When we walked into the office, I was going to say no treatment. I am tired. There is too much pain that has developed through this cancer. I want this to be all over. I feel guilty for wanting this. I want it to end, not only for me, but for Vincent, for my daughters, Jessica and Ginet, for my other son, David, and, yes, for my ex, Garry. I’ve already seen two aunts die of cancer one year and six months after my son was diagnosed. I have spoken to my fiancé, Chris, considerably about these feelings. He has an understanding that comforts me. He knows what it is like to make these choices. He tells me over and over, “Do not apologize for how you feel.” I let this feeling burn through me. I feel the pain of the choice, I feel the panic of the choice (or is it anxiety), and the pain of being the stronger person to make this choice (or maybe the weaker—I don’t know. This has been a continuous horror for two years). I know this must end. Still...

Still, this is my child I’m talking about, a child who hasn’t experienced life enough to decide if it was all worth it. I see things from the past as if it is happening right now: him with Chloe on Father’s Day before his cancer was found. She is clinging to her father. Now, I see the fear in her eyes because she doesn’t understand why Daddy is like this. He is a stranger to her. She knows it’s her daddy, but it isn’t Daddy. I had hope for him to become active again, wanting much for him, wanting him to experience being a father to his little girl, right through her teenage years. How does a person explain to a child a parent is going away forever, and it isn’t the parent’s choice? Will Chloe remember her father as he was or as he is now? Is it better to let him go? I know it is, for us all.


I hear, deep back in my mind, Jessica and Garry’s voices wanting Vincent to have the radiation. I ask one last question: “What are the percentages of having a little longer to live without being a vegetable for the rest of the fight?” There’s a slight variable of good results that I’m willing to take a step forward but only if the results do not begin to play heavily on his life he currently has now, especially his mind. Have I let myself down? Have I been lying to myself? I do want him to live. I know the numbers—no survivors past five years. Not only has he fought cancer, he never fully recovered from a stroke after the first surgery. His brain was swollen before the surgery; the biopsy caused more than his brain could withstand, sending him back to surgery to take all that could be taken—even part of his front left lobe—to give the brain room to swell. He was without part of his skull for three months. He was in a coma for a month. (I never knew that when in a coma, a patient wakes up, looks at you, speaks to you, moves about, and can feel pain, but the mind doesn’t remember. It was painful to watch him responding to the nurses and me as if life was normal but have no real clue, the same ritual repeated over and over. When he finally became aware, he didn’t remember the last six years of his life, not even Chloe, who was 2 ½. I want him to live more than ever, if only for her. How much more can his brain take: not only his brain but his overall body?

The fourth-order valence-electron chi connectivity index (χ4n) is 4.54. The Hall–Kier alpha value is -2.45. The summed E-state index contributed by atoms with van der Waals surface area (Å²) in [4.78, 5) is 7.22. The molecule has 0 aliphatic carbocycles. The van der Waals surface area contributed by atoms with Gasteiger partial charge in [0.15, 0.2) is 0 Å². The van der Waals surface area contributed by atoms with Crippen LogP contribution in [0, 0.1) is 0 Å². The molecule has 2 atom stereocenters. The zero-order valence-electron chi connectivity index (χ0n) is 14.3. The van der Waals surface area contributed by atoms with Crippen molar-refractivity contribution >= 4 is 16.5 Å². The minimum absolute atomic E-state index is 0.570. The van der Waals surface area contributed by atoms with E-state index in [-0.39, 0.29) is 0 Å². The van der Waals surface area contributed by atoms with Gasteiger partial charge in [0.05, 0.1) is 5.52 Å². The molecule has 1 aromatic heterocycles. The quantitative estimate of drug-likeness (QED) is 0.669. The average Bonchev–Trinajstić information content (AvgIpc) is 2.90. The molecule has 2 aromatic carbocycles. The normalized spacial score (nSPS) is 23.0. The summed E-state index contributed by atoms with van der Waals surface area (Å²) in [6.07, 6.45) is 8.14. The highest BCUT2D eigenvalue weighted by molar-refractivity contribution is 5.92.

I had dreams—like the rest of the family—that Vincent would return to his joking, to his hunting and fishing, to his wild adventures of partying and dancing, back to having fun. Vincent was always the man of the hour to break the tension with a joke, even when I was terribly mad at him, to the point I was ready to beat him. He would look at me, “I love you, Mom,” his eyes downcast. He never made a pouty face, just made his eyes look sad. His cheeks would even become sad—those high cheekbones of his, drooping like mud. The one time I recall him turning the tide to make me laugh was when I was incredibly irate with him because he refused to clean the living room floor of the debris. I had to write a poem about it:

Last Word
for Vinny

“pick up the floor.”

I tilt my head,
“Iiii caaaaan’t,” whines
those sly letters
off my palate.
I shrug. “The floor
is too heavy,” smirking under
my now rolled eyes. Mom’s back
draft of guttural sounds
at my back.


then she huffs big bad wolf,


to bring hardest puff


and I whisper “breathe.”